To celebrate the 19th anniversary (the *19th* anniversary? Really? Maybe they’re a year ahead of schedule) of the Americans with Disabilities act, the US Department of Labor has relaunched DisabilityInfo.gov as simply Disability.gov, available naturally at http://www.disability.gov.
Disability.gov contains information from 22 federal agencies in ten subject areas, including benefits, civil rights, education, employment, health, and housing. Every section I looked at also had a pulldown menu allowing you to get information on state disability programs and offerings without leaving the site. (Very nice.) Each subject area has sub-areas, allowing you to “drill down” to useful information, usually in the form of link lists with some description. One bad thing: Disability.gov is doing click tracking. So when you’re looking at information on a particular resource and you hold your mouse over its link, you get a URL like http://www.disability.gov/clickTrack/confirm/5450748?external=false. That makes me uneasy because I’d like to know exactly where I’m going when I click on a link.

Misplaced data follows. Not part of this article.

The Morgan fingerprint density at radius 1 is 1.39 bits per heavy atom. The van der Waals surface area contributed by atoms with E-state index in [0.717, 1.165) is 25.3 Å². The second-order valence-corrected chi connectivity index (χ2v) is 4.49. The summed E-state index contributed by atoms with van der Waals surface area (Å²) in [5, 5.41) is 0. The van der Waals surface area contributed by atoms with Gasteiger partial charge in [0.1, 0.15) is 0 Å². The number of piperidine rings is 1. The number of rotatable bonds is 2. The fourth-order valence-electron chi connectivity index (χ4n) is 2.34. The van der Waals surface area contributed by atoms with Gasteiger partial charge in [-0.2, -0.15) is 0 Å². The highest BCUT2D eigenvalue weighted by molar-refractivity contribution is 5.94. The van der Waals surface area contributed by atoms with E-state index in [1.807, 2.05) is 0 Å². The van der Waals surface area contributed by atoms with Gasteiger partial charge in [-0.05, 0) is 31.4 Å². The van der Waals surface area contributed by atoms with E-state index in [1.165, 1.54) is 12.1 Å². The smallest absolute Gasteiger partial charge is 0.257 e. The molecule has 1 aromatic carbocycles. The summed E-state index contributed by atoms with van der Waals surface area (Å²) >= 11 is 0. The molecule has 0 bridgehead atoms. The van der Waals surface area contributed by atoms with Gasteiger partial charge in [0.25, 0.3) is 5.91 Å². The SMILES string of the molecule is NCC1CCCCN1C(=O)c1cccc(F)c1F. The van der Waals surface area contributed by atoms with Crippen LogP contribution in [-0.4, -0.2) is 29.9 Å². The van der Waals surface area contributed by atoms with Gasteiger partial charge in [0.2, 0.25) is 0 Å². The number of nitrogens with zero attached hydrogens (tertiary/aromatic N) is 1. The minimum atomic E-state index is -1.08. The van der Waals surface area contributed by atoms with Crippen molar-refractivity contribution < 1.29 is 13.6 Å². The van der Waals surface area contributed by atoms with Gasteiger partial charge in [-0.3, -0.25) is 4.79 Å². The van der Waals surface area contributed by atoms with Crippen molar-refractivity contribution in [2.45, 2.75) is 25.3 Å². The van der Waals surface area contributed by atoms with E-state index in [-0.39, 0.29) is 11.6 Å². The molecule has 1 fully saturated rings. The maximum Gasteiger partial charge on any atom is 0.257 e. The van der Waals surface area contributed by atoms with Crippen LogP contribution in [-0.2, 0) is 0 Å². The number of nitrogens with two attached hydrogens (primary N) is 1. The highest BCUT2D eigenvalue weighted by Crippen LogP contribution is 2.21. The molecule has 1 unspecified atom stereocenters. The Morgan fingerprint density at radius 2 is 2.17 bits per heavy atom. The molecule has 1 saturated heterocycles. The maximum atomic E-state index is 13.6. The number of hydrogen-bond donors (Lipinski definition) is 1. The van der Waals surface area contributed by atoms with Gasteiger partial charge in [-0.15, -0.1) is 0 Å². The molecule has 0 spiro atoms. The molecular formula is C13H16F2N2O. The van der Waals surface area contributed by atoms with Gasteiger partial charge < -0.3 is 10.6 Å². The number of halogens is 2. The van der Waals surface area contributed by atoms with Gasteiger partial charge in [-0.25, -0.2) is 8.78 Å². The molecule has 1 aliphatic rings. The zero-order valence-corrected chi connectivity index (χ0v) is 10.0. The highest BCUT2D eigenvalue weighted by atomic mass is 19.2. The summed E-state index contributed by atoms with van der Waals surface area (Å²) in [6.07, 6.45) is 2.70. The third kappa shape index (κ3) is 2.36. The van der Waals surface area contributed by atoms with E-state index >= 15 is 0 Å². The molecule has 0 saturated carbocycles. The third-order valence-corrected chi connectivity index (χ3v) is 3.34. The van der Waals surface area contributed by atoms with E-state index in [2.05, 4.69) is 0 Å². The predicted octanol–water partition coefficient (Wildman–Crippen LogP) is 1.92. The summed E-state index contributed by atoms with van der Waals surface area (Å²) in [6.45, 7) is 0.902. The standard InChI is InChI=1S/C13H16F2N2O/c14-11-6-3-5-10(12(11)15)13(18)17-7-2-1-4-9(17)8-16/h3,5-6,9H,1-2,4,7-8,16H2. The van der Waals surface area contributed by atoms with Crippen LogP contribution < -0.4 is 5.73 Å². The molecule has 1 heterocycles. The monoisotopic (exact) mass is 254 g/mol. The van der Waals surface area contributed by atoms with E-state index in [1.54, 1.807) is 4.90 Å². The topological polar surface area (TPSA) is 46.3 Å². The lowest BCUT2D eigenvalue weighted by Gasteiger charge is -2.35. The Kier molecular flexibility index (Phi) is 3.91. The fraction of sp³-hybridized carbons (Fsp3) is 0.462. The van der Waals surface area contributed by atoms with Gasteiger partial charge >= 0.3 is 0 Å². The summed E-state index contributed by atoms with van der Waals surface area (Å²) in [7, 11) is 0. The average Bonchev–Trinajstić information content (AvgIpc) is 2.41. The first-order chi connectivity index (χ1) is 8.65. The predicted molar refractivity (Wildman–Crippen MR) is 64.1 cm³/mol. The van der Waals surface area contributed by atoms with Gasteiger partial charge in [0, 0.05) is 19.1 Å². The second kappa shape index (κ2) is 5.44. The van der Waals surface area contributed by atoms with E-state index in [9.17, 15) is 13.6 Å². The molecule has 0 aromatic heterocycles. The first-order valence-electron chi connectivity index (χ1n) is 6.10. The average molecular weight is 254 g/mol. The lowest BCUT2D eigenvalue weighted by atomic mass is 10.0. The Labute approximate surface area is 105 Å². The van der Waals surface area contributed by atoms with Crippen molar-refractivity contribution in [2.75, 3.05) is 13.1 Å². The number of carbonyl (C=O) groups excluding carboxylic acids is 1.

In addition to these subject areas, the site is also trying to reach out with additional syndication offerings and social media tools. Disability.gov now offers RSS feeds and a Twitter account. The site also has one of those “link to us” icon sets, and a blog. The blog unfortunately is not very bloggish; at the moment it has just the press release for the new site and a frequently-asked-questions document. It could take a lesson from a government blog I enjoy a lot, Gov Gab. If you want information on site updates and news of interest to disabled folks, go to the news page — it’s a lot more interesting.
There’s actually a lot of information here and Disability.gov has gone out of its way to make sure things are easily viewed and sharable. Now if they’d just get rid of those tracking URLs…